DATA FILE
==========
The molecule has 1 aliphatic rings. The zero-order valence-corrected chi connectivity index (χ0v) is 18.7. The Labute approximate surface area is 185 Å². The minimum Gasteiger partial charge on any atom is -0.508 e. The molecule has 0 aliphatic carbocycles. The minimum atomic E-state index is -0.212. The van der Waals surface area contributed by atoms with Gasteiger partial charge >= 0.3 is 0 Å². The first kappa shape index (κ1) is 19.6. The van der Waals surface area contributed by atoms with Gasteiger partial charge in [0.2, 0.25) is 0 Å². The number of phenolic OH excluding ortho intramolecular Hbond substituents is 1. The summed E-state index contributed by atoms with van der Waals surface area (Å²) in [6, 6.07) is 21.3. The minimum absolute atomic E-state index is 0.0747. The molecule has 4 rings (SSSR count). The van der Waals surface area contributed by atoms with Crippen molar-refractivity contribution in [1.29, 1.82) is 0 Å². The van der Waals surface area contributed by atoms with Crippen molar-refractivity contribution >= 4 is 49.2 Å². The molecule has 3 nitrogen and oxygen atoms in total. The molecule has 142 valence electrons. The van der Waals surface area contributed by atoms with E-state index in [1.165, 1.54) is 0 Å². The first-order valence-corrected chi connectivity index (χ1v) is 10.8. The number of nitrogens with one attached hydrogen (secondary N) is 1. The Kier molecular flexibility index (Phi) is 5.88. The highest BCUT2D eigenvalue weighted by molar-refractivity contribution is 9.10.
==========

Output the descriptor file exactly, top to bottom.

The molecule has 1 aliphatic rings. The zero-order valence-corrected chi connectivity index (χ0v) is 18.7. The Labute approximate surface area is 185 Å². The minimum Gasteiger partial charge on any atom is -0.508 e. The molecule has 0 aliphatic carbocycles. The minimum atomic E-state index is -0.212. The van der Waals surface area contributed by atoms with Gasteiger partial charge >= 0.3 is 0 Å². The first kappa shape index (κ1) is 19.6. The van der Waals surface area contributed by atoms with Gasteiger partial charge in [0.2, 0.25) is 0 Å². The number of phenolic OH excluding ortho intramolecular Hbond substituents is 1. The summed E-state index contributed by atoms with van der Waals surface area (Å²) in [6, 6.07) is 21.3. The minimum absolute atomic E-state index is 0.0747. The molecule has 4 rings (SSSR count). The van der Waals surface area contributed by atoms with Crippen molar-refractivity contribution in [1.29, 1.82) is 0 Å². The van der Waals surface area contributed by atoms with Crippen molar-refractivity contribution >= 4 is 49.2 Å². The molecule has 3 nitrogen and oxygen atoms in total. The molecule has 142 valence electrons. The van der Waals surface area contributed by atoms with E-state index in [1.165, 1.54) is 0 Å². The first-order valence-corrected chi connectivity index (χ1v) is 10.8. The number of nitrogens with one attached hydrogen (secondary N) is 1. The Kier molecular flexibility index (Phi) is 5.88. The highest BCUT2D eigenvalue weighted by molar-refractivity contribution is 9.10.